Getting There -Without Getting Rolled
06 January 2011
Every day - while on passage - we report our position to the Pacific Seafarers Net. This a ham radio net which covers all ham licensed mariners making passages in the Pacific. Today on the net I heard the story of a woman single-hander rounding Cape Horn. Her yacht, Nereida, was knocked down 2 days ago and did a complete 360 degree rollover, ripping off the fiberglass dodger, and much water went below, but the mast was intact and she was not injured. A rope wrapped around the prop, which must have been cleared by now, because she is reported motoring toward the nearest port. Word is the Chilean Navy is standing by, as is also a fishing boat. Brave woman.
Her boat is in the latitude 58 degrees; as one approaches Cape Horn, most likely with westerly gales heaping up huge seas behind the vessel, a boat can go too quickly down the face of a wave - trip and pitchpole, or be broadsided by a breaking sea and rolled.
Miles Smeeton tells his story in Once Is Enough, where the Tzu Hang is rolled once, then after getting to shore under a broken mast and jury rig, and doing the repairs, and after setting out once more - Tzu Hang is rolled AGAIN. Me - I would not venture into the southern ocean, let others do that. We have done around 9,000 sea miles, with no heavy weather, from Panama to Australia via Mexico and French Polynesia. This is exactly what I set out to do, and with the help of angels - or you might call it good luck - we had that experience. It means good weather information gathering, and waiting. I am not an experienced blue-water sailor - at least I wasn't when I set out - so I asked help of experienced cruisers. There are heaps of them out there, and they are more than willing to help.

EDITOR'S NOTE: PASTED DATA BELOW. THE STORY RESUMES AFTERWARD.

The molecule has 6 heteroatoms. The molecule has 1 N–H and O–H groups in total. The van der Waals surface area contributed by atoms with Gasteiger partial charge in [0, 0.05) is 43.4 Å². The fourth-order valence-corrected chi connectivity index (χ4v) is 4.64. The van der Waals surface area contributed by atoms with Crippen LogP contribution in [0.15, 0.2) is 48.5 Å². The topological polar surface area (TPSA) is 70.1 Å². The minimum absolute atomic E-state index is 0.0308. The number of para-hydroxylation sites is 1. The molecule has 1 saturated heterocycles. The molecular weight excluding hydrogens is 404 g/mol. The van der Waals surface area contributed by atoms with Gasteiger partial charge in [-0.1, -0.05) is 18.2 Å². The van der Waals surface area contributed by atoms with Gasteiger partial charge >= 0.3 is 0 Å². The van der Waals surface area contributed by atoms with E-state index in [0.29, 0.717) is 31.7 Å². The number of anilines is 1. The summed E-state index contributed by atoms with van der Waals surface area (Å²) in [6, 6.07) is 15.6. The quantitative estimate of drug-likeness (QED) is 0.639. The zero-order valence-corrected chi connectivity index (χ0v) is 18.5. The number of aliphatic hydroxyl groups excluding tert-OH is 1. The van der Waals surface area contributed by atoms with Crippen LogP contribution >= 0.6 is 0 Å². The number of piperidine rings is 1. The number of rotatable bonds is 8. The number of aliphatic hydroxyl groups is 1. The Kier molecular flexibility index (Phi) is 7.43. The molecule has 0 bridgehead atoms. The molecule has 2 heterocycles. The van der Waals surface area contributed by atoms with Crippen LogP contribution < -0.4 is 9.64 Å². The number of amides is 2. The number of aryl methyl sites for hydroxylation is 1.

So we approach Tasmania in the closing stages of an adventure, a teenager's dream conceived half a century ago, and I find that it is enough. Once IS enough, to borrow Miles Smeeton's phrase, and I will not be seeking more excitement on the high seas. Bluebottle (then named Aura) was a great choice - she is a fine sea boat and very comfortable to live on for years at a time; I will get her in good trim and tidied up, and sell her, and maybe buy a smaller sailing boat for coastal cruising, gunkholing. I want to take my grandchildren sailing! And whoever else wants to come. Thank you Bluebottle! And thank you Adrienne, you had a dream, too, to cross the Pacific Ocean, and you are a good and brave sailor; without you it would not have been accomplished. Bless you!
Next time, dear reader, you fly across the Pacific, to or from LA, or wherever, I want you to look down at the waves and imagine our petite bateau pushing her way across at the speed of a brisk walk, or jogging pace. See us, as night comes on, as we switch on the nav lights, reef sails, prepare dinner on the gimballed stove and arrange the watches. There are no other boats out there, no-one else, just you and your companion, your boat, and nature, wonderful nature. Why do you do it? You don't really know, but it is something you could never otherwise experience, except by doing it.